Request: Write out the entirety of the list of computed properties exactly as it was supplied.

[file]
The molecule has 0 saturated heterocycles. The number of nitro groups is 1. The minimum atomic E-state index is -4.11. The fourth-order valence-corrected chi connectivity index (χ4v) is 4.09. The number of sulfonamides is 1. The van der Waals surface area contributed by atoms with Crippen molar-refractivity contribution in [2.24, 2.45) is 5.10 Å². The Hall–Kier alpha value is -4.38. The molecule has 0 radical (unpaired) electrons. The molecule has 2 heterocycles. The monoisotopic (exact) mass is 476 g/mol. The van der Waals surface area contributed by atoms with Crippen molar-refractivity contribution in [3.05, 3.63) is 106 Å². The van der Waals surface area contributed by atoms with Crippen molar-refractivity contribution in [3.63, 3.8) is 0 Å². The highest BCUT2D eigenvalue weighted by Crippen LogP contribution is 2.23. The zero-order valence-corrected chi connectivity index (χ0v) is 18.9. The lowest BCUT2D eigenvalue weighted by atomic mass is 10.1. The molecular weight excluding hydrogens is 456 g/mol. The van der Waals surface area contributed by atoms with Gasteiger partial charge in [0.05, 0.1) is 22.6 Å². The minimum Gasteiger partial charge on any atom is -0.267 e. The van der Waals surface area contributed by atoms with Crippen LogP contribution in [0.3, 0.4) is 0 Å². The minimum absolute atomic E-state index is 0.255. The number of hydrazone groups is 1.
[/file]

The molecule has 0 saturated heterocycles. The number of nitro groups is 1. The minimum atomic E-state index is -4.11. The fourth-order valence-corrected chi connectivity index (χ4v) is 4.09. The number of sulfonamides is 1. The van der Waals surface area contributed by atoms with Crippen molar-refractivity contribution in [2.24, 2.45) is 5.10 Å². The Hall–Kier alpha value is -4.38. The molecule has 0 radical (unpaired) electrons. The molecule has 2 heterocycles. The monoisotopic (exact) mass is 476 g/mol. The van der Waals surface area contributed by atoms with Crippen molar-refractivity contribution in [3.05, 3.63) is 106 Å². The van der Waals surface area contributed by atoms with Crippen molar-refractivity contribution in [3.63, 3.8) is 0 Å². The highest BCUT2D eigenvalue weighted by Crippen LogP contribution is 2.23. The zero-order valence-corrected chi connectivity index (χ0v) is 18.9. The lowest BCUT2D eigenvalue weighted by atomic mass is 10.1. The molecular weight excluding hydrogens is 456 g/mol. The van der Waals surface area contributed by atoms with Gasteiger partial charge in [0.05, 0.1) is 22.6 Å². The minimum Gasteiger partial charge on any atom is -0.267 e. The van der Waals surface area contributed by atoms with Crippen LogP contribution in [0.3, 0.4) is 0 Å². The minimum absolute atomic E-state index is 0.255. The number of hydrazone groups is 1.